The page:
The major Bates College stories of 2016–17
For Bates College, 2016–17 was a year of never-befores and how-about-thats, with a few way-to-goes along the way.
Here are the highlights:
Believed to be the largest single monetary donation ever to a Maine college, the $50 million gift from Michael ’80 and Alison Grott Bonney ’80, announced on May 16 with the launch of the Bates Campaign, will fund new and modernized science facilities at Bates.
“We have never been more optimistic about the future of Bates,” said Michael.
Kicked off with events in Boston, New York City, San Francisco, and on campus, The Bates Campaign has a goal of $300 million, making it the largest fundraising effort in college history.
The team championship, Bates rowing’s second in three years, came thanks to gutsy performances by both Bates boats at the NCAA regatta, held May 26–27 on Mercer Lake in West Windsor, N.J.
“It was really the epitome of what I love about this sport,” said Julia Mason ’17 of Niskayuna, N.Y.
Through late June, the Fulbright U.S. Student program has offered grants to 22 seniors and young alumni for 2017–18 — the college’s highest number of offers ever.
“The Fulbright mission is about young scholars taking the initiative for intercultural exchange in our global society,” says Robert Strong, who guides Bates students in applying for Fulbrights.
“The Bates experience, set in the international community of Lewiston, is an ideal incubator for such leaders.”
Bates finished 20th in the 2016–17 Learfield Directors’ Cup, an annual ranking of the country’s most successful varsity sports programs based on their team performances at NCAA championships.
Bates ranked 20th out of 325 institutions that scored points in 2016–17. In all, there are 451 NCAA Division III member schools.
The following Bates teams earned Directors’ Cup points: women’s rowing (NCAA champs), men’s lacrosse (5th-place tie), women’s outdoor track and field (11th), women’s indoor track and field (11th tie), women’s swimming (13th), alpine and Nordic skiing (17th), women’s cross country (19th), men’s swimming (24th), and men’s indoor track and field (42nd).
In December 2016, the American Talent Initiative selected Bates on the basis of the college’s commitment to access, affordability, and post-graduation success.
“We are proud to join the American Talent Initiative and look forward to offering our energy, experience, and creativity to the campaign,” said President Spencer.
“Education remains the great equalizer in our society.”
Supported by Bloomberg Philanthropies, the initiative seeks, over the next nine years, to expand by 50,000 the number of low- and moderate-income students attending 270 top U.S. schools.
“At a time when we’re too often reminded of issues that divide us, education remains the great equalizer in our society,” said Spencer.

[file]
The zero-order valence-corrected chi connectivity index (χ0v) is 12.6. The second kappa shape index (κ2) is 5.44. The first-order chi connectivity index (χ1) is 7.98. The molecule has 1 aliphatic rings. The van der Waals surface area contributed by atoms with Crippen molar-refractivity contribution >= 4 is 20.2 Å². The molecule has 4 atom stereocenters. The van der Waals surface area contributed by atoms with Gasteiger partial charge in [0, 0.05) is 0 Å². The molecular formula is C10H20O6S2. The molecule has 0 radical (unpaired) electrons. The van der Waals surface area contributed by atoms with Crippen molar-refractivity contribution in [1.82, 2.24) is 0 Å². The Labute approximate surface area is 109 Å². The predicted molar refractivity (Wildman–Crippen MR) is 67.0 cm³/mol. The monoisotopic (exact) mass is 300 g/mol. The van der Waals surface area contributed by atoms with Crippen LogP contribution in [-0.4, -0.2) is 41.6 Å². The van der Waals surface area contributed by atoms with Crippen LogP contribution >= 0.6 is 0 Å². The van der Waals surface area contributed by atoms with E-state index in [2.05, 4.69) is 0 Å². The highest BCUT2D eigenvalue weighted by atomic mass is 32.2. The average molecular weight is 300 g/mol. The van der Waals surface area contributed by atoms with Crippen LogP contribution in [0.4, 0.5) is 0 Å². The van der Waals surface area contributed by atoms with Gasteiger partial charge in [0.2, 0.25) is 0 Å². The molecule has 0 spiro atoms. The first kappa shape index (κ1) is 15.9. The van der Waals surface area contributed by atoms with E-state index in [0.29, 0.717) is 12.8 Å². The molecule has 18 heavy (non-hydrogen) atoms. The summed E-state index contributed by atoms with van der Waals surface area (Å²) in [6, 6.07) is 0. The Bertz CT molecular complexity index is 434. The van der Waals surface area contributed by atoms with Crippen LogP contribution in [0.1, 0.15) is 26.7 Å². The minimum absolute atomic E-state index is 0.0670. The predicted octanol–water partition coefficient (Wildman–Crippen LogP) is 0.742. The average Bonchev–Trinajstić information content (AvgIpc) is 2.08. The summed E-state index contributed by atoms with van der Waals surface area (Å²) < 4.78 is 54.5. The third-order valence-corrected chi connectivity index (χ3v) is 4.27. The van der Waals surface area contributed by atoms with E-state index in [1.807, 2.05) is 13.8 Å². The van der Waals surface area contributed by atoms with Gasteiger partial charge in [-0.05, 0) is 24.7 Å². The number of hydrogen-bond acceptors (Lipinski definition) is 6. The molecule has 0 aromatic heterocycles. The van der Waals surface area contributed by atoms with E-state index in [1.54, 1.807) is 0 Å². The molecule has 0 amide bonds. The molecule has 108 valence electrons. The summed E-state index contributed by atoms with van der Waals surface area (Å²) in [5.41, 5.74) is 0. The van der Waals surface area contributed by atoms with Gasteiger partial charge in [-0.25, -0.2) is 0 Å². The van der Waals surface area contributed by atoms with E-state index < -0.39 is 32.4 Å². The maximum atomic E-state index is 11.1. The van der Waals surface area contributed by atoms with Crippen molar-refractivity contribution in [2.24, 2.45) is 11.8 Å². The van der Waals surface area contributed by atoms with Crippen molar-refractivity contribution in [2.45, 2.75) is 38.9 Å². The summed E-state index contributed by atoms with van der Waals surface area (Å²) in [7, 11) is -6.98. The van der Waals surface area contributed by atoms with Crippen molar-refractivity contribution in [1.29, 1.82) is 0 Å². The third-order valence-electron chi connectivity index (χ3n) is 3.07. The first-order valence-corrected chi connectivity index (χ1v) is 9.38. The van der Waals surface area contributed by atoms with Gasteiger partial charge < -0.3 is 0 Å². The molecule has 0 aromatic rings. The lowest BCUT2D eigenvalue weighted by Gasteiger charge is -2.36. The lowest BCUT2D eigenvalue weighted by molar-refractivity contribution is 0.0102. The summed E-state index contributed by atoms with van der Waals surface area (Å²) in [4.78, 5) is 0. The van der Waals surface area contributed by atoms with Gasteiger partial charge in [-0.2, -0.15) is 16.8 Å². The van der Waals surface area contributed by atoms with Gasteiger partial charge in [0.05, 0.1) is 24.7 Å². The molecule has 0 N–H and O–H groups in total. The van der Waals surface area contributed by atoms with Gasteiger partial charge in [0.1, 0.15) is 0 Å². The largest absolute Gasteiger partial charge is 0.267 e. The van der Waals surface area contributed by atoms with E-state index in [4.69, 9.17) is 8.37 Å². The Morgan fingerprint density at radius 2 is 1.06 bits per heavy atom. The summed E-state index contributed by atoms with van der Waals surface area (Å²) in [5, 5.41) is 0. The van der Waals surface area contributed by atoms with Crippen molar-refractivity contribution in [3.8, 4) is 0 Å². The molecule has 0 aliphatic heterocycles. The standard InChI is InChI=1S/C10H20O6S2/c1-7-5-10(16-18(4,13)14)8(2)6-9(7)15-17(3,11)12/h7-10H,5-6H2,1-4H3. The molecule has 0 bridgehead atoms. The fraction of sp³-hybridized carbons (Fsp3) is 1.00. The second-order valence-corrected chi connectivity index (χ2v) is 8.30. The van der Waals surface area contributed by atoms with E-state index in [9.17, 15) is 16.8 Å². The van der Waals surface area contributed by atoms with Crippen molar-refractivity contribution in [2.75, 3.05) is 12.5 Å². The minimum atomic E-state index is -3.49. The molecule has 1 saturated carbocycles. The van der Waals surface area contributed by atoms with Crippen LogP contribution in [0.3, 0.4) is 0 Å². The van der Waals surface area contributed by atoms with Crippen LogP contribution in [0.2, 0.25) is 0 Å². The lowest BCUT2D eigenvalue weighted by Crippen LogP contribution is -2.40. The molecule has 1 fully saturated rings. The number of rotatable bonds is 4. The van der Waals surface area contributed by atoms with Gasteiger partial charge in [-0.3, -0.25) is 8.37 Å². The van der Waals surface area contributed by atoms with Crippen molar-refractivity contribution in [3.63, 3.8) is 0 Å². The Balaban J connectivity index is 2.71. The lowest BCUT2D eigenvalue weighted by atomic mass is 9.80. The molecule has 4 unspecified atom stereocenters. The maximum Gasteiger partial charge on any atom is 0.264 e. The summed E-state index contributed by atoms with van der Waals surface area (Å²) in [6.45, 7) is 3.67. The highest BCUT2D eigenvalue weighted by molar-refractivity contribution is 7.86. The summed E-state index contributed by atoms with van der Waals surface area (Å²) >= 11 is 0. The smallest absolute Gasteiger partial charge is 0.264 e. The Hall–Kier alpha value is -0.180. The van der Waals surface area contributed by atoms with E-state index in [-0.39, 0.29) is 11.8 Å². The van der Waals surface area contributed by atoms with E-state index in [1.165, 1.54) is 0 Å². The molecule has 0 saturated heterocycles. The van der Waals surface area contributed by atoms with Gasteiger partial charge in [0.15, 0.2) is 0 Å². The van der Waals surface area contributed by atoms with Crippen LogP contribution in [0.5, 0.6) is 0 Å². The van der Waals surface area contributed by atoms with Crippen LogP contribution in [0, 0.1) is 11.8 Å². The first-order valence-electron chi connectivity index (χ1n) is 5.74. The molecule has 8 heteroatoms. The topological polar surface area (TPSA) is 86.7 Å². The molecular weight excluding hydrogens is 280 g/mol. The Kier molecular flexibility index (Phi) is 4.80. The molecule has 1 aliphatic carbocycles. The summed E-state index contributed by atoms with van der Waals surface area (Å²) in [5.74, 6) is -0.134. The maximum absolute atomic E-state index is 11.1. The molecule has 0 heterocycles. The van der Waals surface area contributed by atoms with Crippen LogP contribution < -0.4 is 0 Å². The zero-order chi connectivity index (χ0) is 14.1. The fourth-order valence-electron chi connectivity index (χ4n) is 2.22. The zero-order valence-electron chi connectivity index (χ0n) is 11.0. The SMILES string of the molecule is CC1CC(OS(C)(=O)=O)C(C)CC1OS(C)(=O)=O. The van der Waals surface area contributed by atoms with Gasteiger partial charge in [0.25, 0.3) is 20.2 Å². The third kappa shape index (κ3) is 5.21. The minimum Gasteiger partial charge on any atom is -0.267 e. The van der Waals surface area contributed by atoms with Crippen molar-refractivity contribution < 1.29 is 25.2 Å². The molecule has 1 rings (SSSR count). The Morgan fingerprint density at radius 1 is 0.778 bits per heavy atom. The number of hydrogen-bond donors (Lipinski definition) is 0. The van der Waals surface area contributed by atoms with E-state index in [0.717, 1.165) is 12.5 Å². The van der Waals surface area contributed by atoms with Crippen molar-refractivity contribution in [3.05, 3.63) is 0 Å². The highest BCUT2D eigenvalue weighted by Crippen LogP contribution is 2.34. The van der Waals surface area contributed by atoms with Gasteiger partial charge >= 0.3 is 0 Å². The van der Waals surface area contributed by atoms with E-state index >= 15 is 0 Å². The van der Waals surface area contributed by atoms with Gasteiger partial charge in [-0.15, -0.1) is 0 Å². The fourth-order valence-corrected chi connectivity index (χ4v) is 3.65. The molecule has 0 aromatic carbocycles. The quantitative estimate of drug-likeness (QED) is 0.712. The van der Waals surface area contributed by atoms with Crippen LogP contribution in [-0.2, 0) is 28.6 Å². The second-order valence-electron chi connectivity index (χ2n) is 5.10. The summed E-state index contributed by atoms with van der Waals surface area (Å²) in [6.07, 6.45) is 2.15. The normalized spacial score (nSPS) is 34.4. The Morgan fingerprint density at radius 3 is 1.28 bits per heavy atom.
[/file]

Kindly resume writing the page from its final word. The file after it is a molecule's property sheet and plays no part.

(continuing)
In March, the team of Abby Westberry ’19 of Readfield, Maine, and Tessa Holtzman ’17 of Las Cruces, N.M., won the North American Women’s Debating Championship.
And in January, the team of Zoë Seaman-Grant ’17 of Charleston, S.C., and Matt Davis ’18 of Chicago made Bates’ first-ever final-four appearance at the World Universities Debating Championships, held in The Hague, Netherlands.
The performances have once again “solidified Bates as an elite program,” said Director of Debate Jan Hovden.
Murray received the college’s signature teaching award for, among other things, “making econometrics click for [students] in a way that other people don’t,” said his colleague James Hughes.
Students don’t just rave about Murray’s ability to communicate econometrics. They say he even makes it fun. “He made complex concepts enjoyable and interesting to learn,” said Sarah Centanni ’17 of Hingham, Mass.
The Bates senior’s winning pitch in the student-run Bobcat Ventures competition on April 1, 2016, grew from her summer job helping a Lewiston nonprofit, the Center for Wisdom’s Women, make some money by growing and selling products made from medicinal herbs and flowers.
Rabideau said that being able to knit together two strong strands of the Bates experience — entrepreneurism and social awareness — “was my favorite part of the experience: Having the kind of work you value brought to life by an entrepreneurship competition.”
February 2017 delivered a one-two-three-four-five punch of snowstorms totaling around 47 inches, which is more than double the height of your average bobcat.
Midway through the February blitz, with the temperature at about 13 degrees and the wind gusting to 25 mph, we caught up with Kinsey Moser ’18 of Florida, at left, who was walking with Emma Foss ’19 and Adam Poulin ’19 of Maine and Jade Donaldson ’18 of New Jersey.